Alexander’s death and memorial
On August 18th, 1907, Alexander died aged 62 years, at his home, 14 Cardington Road, Bedford. He had suffered ill health for several years, and during the winter months he had gone abroad to restore his health. The funeral service took place took place in the Cemetery Chapel. He was buried in Grave Ref: F3.30.
As with most middle-class Victorians, Marian spent as much as she could afford on a memorial suitable to Alexander’s social status. Many of the memorials in Foster Hill Road Cemetery are non-religious, such as Alexander’s and many have a story to tell of those who are buried in this beautiful garden of rest. Alexander’s memorial is a broken column with a broken chain wrapped around it. The column was by design broken. This symbolises that his life of was cut short too soon. The broken chain symbolises the links of love with the family broken in death.
Marian’s final years
Marian, and the Vulcan Works manager, William Trunchion, carried on the firm. In 1924, Marian married her second husband, John Keiller. She moved to 235 Goldhurst Terrace, Hampstead in London. She died on the 16th September 1935, aged 80 years. Following the cremation three days later on the 19th September at Golders Green Crematorium, her remains were placed in the same grave with Alexander.
On the death of Marian, the residuary legatees, ten in number, formed a company and the title changed from Grafton and Co. to Grafton Cranes Ltd.
Robot Cranes for Railway Work
In 1938, the London North Eastern Railway (LNER) placed contracts with Grafton Cranes Ltd for eight cranes for the use in erecting supports for overhead cables during the electrification of the lines between Manchester and Sheffield. The cranes were self-propelling and designed so that they would work on one set of rails without damaging the adjacent track. A total of 400 miles of track was equipped with overhead cables. It took less than three years to complete the work.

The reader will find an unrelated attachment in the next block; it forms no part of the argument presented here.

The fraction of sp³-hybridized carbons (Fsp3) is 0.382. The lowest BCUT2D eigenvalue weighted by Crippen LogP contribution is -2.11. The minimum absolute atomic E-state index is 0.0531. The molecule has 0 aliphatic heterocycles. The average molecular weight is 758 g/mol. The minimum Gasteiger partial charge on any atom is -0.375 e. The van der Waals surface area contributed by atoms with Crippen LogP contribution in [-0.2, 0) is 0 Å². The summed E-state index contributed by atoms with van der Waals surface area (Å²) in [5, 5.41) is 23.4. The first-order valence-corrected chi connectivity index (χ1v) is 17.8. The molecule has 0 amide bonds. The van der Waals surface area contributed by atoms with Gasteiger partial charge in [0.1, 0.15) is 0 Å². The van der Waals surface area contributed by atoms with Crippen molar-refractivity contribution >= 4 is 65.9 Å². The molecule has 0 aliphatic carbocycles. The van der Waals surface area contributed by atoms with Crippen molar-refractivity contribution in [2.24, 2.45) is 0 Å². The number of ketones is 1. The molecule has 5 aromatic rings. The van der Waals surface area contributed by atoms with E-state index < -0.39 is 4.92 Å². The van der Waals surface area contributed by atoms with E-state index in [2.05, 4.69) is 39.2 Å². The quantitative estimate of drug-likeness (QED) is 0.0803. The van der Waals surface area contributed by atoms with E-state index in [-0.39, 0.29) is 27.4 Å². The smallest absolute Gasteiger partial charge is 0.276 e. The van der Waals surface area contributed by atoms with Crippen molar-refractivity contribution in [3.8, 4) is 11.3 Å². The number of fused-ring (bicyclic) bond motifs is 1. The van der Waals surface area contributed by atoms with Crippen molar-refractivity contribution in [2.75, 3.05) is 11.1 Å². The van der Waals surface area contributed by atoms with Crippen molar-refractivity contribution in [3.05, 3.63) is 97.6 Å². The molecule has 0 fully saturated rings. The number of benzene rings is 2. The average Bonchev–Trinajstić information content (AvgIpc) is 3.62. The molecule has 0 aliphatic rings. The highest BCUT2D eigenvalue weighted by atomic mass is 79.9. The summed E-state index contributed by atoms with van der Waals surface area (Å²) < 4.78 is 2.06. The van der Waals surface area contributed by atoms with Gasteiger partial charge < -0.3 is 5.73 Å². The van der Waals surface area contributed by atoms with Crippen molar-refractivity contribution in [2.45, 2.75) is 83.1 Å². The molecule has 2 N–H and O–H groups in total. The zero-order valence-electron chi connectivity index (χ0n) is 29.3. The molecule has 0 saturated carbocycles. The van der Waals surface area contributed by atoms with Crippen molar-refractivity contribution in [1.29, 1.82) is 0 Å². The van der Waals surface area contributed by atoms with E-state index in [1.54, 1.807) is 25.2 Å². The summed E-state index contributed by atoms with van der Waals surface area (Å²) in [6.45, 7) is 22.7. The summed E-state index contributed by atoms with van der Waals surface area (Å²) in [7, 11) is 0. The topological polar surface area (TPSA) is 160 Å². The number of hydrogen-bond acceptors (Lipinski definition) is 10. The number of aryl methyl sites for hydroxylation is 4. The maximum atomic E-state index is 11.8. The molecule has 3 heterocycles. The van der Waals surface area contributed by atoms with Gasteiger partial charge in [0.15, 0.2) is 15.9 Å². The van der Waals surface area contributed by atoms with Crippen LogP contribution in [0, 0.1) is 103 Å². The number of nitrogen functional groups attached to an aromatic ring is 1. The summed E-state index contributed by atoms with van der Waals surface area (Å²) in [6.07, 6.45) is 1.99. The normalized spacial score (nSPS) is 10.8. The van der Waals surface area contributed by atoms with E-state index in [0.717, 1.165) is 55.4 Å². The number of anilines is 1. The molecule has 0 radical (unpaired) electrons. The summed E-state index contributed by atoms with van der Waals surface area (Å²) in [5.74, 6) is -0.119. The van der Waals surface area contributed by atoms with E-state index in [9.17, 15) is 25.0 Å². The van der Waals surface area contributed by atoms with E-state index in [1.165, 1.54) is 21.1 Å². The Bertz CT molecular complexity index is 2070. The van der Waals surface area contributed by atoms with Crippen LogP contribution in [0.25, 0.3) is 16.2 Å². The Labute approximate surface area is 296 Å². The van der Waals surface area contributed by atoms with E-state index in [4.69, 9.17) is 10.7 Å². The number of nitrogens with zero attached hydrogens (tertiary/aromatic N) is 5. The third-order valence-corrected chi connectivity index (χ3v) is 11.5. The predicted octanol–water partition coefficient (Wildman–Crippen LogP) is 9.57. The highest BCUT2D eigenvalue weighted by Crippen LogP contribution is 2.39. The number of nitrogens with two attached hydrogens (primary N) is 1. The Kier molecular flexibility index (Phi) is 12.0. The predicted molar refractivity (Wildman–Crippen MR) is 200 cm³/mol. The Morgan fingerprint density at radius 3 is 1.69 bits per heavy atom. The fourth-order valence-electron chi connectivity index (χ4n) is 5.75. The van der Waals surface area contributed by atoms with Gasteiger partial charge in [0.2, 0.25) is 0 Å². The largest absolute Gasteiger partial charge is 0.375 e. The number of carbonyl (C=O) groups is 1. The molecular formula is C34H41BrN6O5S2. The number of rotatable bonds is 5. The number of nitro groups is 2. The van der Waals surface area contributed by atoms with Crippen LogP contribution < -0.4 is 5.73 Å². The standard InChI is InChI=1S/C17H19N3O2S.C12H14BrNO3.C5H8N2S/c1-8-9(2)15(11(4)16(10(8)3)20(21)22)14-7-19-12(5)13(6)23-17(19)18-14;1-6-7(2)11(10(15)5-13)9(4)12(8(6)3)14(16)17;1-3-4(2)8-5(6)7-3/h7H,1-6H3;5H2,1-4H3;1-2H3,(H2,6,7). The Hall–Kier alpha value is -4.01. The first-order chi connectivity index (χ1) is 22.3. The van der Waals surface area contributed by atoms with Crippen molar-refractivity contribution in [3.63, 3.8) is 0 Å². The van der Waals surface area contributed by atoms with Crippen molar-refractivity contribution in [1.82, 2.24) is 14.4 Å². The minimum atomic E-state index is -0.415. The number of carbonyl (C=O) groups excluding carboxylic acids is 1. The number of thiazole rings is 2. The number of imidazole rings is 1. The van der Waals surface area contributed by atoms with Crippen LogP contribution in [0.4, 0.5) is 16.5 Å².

World War 2
Grafton Cranes Ltd. took part in an event, which was not just of local engineering significance, but also of national importance. During the Second World War, the port of Tobruk was one of the most valuable deep-water ports in North Africa. The British, Indian, and Australian troops defended the port. Rommel’s troops surrounded the port and destroyed everything apart from just one Grafton crane. When the British naval salvage men arrived to re-open the harbour, so that vital supplies for British troops could land there, they found the harbour filled with sunken wrecks – left behind by the Germans. They found the Grafton crane and with it were able to clear a passage through the sunken wrecks to let in supply ships. The Grafton crane meant that Tobruk harbour was re-opened much more quickly and with less hard work than had been expected.
The Closure of Grafton Cranes
On 12th March 1963, the premises, land, and machinery of Grafton Cranes Ltd., ‘Vulcan Works’ were sold off at auction. The goodwill of the patterns and drawings and the spare parts business transferred to the crane-making firm of Taylor and Hubbard Ltd., of Kent Street, Leicester.
Special thanks to Mark Hassall the great grandson of Alexander Grafton for his assistance on the family history.
The Bedfordshire Advertiser, 18th December 1903
Bedfordshire Times and Independent, 11th November 1910
The Bedfordshire Mercury Saturday December 8th 1894
Bedfordshire Times and Independent Friday 20th September 1935
The Sunderland Echo and Shipping Gazette Monday 18th April 1938
Bedfordshire Times and Standard 9th February 1951
Bedfordshire Times 12th March 1963
Photograph of crane at Rushden Transport Museum by kind permission of Malcolm Ayres.
May 21, 2021